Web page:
Jim, thank you very much. It is great to be here in Cleveland. It is great to see so many people in the audience who are not only critical to the relationship between the United States and Canada, but so many really good friends, starting with Jim Blanchard. I said last year when I was here that Jim has been a dear friend and a great advisor to me in this process; (and) one of the greatest, if not the greatest, Ambassadors to Canada from the United States. But he told me before I came that I really ought to travel when I get to the country. You heard last night about his train trip across Canada, and he just did not give me the details of how big the country was. I got here on the first day and said I would go to all ten provinces in the first two months. I did not even know what that meant. But I said it on TV, so I had to do it. And I did follow in his footsteps, and in fact, on a train is where I met Ambassador Doer. (21) Ambassador Doer and I rode from Saskatoon to Winnipeg on a train, something I thought I would never be able to say I did. It was about eight hours, and our wives were with us, and there was nothing to do but eat and talk and get to know each other and that really was the beginning of a great relationship.

There are so many other people here, Jim Peterson, Ambassador Negroponte, (22) who also gave me among the best advice that I have gotten about how to be an Ambassador. As you heard, I am not a career diplomat, which by the end of my talk will be painfully obvious, but I was having lunch with Ambassador Negroponte, and we were talking about what it is like to be an Ambassador and his distinguished career, and I asked in the height of naivete, "So, like, when you have some difficult problem with your host government, what do you do?" He looked at me like I was nuts and he just said, "Diplomacy." And actually, that really is among the best pieces of advice and the importance of relationships and using those relationships to further the interests of our country. And it really has been great.

And Admiral Parks, (23) thank you for your service, and (with) the topic of this conference being the border and how we improve the border, you, (Admiral Parks), are one of the critical people, who every single day is responsible for that, and we really appreciate it. Roy Norton, (24) the Consul General of Canada in Detroit, who I have worked with on a large number of matters. And I would like to thank and welcome the students most of all. It is good to have you here.

What I want to talk about today is the latest step forward in the relationship between United States and Canada. We have shared a path for a very long time. We have walked together as friends in times of peace. We have been allies in times of war. Sometimes we compete with each other, certainly in commerce, and occasionally in things like hockey with varying results. But we have a very long history of coming together to trade goods, to solve problems, and defend freedom. And recently we have set our sights on a new destination. Last December, Prime Minister Harper and President Obama met in the Oval Office to sign the new Beyond the Border Agreement. (25) And at the same time, they agreed to form a new body to improve regulatory alignment between our two countries. (26) And the setting of the ceremony, the Oval Office, (which of those of you who have been in there, if your heart does not skip a beat walking into the Oval Office, there is something wrong with you). But being in there and the sense of history and the sense of progress helped to illuminate to me the long term importance of what the two leaders and our two countries were trying to achieve together there that day. We are taking a bold and important step forward. We are pursuing a shared vision to enhance the security and the economic competitiveness of our two countries. And today what I would like to do is to discuss these Agreements, what they mean, and the important advances that they are going to bring to the people of both countries. And I also want to talk head-on about some of the concerns that have been raised about those Agreements.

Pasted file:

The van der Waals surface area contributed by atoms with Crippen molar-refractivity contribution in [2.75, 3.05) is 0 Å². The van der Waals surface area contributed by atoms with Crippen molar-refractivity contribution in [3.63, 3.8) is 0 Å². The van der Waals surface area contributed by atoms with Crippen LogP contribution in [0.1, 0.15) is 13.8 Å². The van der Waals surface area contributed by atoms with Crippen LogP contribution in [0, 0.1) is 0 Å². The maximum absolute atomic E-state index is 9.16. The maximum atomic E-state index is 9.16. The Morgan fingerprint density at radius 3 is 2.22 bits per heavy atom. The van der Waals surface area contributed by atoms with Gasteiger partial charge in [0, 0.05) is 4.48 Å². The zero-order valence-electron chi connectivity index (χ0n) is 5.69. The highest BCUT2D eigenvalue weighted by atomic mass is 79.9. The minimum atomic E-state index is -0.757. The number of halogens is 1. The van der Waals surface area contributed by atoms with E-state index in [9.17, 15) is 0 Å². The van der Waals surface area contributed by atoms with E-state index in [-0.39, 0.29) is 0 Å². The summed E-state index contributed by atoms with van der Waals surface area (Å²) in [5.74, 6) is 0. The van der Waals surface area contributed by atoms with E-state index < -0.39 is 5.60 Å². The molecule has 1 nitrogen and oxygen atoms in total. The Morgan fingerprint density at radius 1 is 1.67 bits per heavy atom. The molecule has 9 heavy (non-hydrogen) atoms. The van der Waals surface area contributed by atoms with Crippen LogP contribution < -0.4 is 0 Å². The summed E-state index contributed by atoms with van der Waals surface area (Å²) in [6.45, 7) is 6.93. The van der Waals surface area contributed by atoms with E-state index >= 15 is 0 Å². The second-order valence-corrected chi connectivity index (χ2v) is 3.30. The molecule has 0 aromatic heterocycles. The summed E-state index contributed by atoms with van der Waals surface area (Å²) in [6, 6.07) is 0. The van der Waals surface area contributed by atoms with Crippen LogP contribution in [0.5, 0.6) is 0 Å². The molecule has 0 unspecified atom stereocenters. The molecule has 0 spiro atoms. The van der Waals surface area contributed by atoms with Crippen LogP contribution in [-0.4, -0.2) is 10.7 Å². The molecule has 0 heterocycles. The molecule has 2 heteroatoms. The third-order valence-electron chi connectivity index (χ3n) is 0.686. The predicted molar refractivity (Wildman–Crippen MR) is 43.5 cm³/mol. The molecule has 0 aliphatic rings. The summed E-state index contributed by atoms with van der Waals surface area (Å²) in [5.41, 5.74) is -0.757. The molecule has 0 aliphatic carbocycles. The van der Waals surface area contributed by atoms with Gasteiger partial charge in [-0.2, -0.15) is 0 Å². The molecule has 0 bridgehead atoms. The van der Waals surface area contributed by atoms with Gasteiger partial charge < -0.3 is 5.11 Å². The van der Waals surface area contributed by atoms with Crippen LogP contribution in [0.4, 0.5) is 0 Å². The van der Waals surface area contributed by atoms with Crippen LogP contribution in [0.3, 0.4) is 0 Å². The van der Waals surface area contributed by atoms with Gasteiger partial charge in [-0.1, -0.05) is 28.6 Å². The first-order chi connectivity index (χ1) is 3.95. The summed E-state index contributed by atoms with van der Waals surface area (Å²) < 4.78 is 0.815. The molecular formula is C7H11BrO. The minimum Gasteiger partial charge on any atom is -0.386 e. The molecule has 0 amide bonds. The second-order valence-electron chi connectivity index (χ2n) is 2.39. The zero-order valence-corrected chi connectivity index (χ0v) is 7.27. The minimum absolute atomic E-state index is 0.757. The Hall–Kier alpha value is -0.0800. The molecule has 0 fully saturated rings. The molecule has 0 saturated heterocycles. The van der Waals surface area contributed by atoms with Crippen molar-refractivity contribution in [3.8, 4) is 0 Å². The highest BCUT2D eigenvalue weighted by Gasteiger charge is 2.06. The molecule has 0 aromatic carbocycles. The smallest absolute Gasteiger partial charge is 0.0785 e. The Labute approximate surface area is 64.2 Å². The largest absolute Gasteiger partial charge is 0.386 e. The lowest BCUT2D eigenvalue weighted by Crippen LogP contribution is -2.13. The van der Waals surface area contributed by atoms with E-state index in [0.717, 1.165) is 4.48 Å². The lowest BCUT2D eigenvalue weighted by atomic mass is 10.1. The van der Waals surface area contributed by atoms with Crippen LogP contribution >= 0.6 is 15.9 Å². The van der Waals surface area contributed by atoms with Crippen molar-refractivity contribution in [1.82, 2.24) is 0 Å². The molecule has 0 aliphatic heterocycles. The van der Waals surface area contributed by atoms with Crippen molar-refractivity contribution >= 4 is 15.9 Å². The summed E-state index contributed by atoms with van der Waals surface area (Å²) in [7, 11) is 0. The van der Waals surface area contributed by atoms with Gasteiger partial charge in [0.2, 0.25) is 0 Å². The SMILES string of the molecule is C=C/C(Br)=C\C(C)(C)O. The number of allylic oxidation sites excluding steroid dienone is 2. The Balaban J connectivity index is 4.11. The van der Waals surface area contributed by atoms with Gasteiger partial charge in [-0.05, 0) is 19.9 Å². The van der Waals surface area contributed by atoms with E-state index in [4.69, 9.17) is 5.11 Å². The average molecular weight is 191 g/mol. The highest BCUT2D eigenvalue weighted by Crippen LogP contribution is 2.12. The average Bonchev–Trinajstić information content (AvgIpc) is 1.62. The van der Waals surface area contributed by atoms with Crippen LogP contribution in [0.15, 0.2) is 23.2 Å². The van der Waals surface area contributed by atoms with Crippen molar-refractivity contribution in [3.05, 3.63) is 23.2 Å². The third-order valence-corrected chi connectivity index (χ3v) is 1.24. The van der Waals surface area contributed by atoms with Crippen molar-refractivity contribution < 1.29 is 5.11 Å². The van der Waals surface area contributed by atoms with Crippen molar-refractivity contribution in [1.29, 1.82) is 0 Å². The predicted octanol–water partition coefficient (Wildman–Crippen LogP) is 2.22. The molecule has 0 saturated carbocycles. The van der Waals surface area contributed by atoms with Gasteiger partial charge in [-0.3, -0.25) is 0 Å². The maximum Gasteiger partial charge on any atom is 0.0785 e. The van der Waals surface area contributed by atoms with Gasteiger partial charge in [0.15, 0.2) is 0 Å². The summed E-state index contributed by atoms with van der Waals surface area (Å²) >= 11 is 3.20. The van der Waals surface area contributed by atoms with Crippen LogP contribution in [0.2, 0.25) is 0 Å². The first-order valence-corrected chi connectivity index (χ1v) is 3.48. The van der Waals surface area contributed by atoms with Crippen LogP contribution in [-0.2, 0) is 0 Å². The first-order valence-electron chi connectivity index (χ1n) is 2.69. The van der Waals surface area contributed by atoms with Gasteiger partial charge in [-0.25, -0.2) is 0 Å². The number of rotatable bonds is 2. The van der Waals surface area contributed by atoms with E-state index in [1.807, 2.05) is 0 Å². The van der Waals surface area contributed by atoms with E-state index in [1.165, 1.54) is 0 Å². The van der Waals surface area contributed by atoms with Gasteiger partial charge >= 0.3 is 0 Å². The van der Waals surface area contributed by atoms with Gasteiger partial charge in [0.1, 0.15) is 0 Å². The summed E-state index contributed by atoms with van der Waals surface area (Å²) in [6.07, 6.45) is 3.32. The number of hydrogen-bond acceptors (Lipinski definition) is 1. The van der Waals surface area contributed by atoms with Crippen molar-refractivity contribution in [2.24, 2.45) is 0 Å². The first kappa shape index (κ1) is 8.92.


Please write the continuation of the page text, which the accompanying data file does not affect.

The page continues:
I want to begin with an overview of the two documents. First, the Beyond the Border Agreement: In the twenty-first century, we are confronted by the need to address risks and threats that can take shape very far away from our shores. At the same time, it is very important that we contribute to the future prosperity of our two countries by reducing the irritants to the critical trade relationship between the United States and Canada. And the Beyond the Board Agreement was conceived to promote and pursue both of those elements and to pursue both of them at the same time. Now, the title of this conference is, "The New...